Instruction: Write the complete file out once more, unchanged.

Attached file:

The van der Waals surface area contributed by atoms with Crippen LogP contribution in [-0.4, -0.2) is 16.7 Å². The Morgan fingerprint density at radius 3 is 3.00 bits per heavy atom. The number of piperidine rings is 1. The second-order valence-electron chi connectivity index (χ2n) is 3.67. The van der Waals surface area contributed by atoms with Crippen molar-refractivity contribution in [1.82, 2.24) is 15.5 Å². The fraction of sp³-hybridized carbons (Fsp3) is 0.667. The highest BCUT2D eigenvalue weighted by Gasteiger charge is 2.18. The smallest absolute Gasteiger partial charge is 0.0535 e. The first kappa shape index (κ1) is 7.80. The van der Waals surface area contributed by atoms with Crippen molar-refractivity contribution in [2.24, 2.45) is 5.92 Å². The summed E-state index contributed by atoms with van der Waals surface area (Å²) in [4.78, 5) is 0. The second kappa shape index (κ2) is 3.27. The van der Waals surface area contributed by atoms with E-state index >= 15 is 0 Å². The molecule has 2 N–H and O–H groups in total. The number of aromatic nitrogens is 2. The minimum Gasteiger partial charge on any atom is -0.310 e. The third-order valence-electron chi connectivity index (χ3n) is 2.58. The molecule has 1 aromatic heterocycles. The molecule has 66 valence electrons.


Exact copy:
The van der Waals surface area contributed by atoms with Crippen LogP contribution in [-0.4, -0.2) is 16.7 Å². The Morgan fingerprint density at radius 3 is 3.00 bits per heavy atom. The number of piperidine rings is 1. The second-order valence-electron chi connectivity index (χ2n) is 3.67. The van der Waals surface area contributed by atoms with Crippen molar-refractivity contribution in [1.82, 2.24) is 15.5 Å². The fraction of sp³-hybridized carbons (Fsp3) is 0.667. The highest BCUT2D eigenvalue weighted by Gasteiger charge is 2.18. The smallest absolute Gasteiger partial charge is 0.0535 e. The first kappa shape index (κ1) is 7.80. The van der Waals surface area contributed by atoms with Crippen molar-refractivity contribution in [2.24, 2.45) is 5.92 Å². The summed E-state index contributed by atoms with van der Waals surface area (Å²) in [4.78, 5) is 0. The second kappa shape index (κ2) is 3.27. The van der Waals surface area contributed by atoms with E-state index >= 15 is 0 Å². The molecule has 2 N–H and O–H groups in total. The number of aromatic nitrogens is 2. The minimum Gasteiger partial charge on any atom is -0.310 e. The third-order valence-electron chi connectivity index (χ3n) is 2.58. The molecule has 1 aromatic heterocycles. The molecule has 66 valence electrons.